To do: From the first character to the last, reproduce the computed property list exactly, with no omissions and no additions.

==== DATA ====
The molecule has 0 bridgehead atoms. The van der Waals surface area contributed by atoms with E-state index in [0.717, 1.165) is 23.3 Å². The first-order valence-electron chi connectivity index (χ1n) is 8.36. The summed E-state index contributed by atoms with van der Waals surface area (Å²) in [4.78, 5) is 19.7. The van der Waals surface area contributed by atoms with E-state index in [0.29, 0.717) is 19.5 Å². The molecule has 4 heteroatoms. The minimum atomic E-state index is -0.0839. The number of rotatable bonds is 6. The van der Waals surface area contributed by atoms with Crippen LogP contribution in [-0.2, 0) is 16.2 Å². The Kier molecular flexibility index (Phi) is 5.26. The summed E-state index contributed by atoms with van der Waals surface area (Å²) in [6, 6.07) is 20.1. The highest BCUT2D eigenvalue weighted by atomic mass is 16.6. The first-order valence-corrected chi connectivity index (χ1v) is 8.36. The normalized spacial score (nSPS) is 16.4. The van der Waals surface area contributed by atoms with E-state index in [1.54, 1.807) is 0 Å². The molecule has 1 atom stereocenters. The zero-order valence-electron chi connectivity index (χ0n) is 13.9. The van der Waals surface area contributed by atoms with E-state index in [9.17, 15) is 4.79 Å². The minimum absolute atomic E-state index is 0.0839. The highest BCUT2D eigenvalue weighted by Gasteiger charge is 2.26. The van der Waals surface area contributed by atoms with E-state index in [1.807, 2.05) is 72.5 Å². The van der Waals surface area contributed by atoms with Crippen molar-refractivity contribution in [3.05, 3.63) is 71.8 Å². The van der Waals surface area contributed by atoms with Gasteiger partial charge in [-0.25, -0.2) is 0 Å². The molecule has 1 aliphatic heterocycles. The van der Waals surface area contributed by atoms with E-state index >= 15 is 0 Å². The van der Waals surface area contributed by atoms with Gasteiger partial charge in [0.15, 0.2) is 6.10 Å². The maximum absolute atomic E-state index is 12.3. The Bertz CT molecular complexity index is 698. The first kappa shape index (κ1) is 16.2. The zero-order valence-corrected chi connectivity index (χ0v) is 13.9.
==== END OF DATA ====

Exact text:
The molecule has 0 bridgehead atoms. The van der Waals surface area contributed by atoms with E-state index in [0.717, 1.165) is 23.3 Å². The first-order valence-electron chi connectivity index (χ1n) is 8.36. The summed E-state index contributed by atoms with van der Waals surface area (Å²) in [4.78, 5) is 19.7. The van der Waals surface area contributed by atoms with E-state index in [0.29, 0.717) is 19.5 Å². The molecule has 4 heteroatoms. The minimum atomic E-state index is -0.0839. The number of rotatable bonds is 6. The van der Waals surface area contributed by atoms with Crippen LogP contribution in [-0.2, 0) is 16.2 Å². The Kier molecular flexibility index (Phi) is 5.26. The summed E-state index contributed by atoms with van der Waals surface area (Å²) in [6, 6.07) is 20.1. The highest BCUT2D eigenvalue weighted by atomic mass is 16.6. The first-order valence-corrected chi connectivity index (χ1v) is 8.36. The normalized spacial score (nSPS) is 16.4. The van der Waals surface area contributed by atoms with E-state index in [1.54, 1.807) is 0 Å². The molecule has 1 atom stereocenters. The zero-order valence-electron chi connectivity index (χ0n) is 13.9. The van der Waals surface area contributed by atoms with E-state index in [9.17, 15) is 4.79 Å². The minimum absolute atomic E-state index is 0.0839. The highest BCUT2D eigenvalue weighted by Gasteiger charge is 2.26. The van der Waals surface area contributed by atoms with E-state index in [1.807, 2.05) is 72.5 Å². The van der Waals surface area contributed by atoms with Crippen molar-refractivity contribution in [3.05, 3.63) is 71.8 Å². The van der Waals surface area contributed by atoms with Gasteiger partial charge in [-0.25, -0.2) is 0 Å². The molecule has 1 aliphatic heterocycles. The van der Waals surface area contributed by atoms with E-state index >= 15 is 0 Å². The van der Waals surface area contributed by atoms with Gasteiger partial charge in [0.15, 0.2) is 6.10 Å². The maximum absolute atomic E-state index is 12.3. The Bertz CT molecular complexity index is 698. The first kappa shape index (κ1) is 16.2. The zero-order valence-corrected chi connectivity index (χ0v) is 13.9.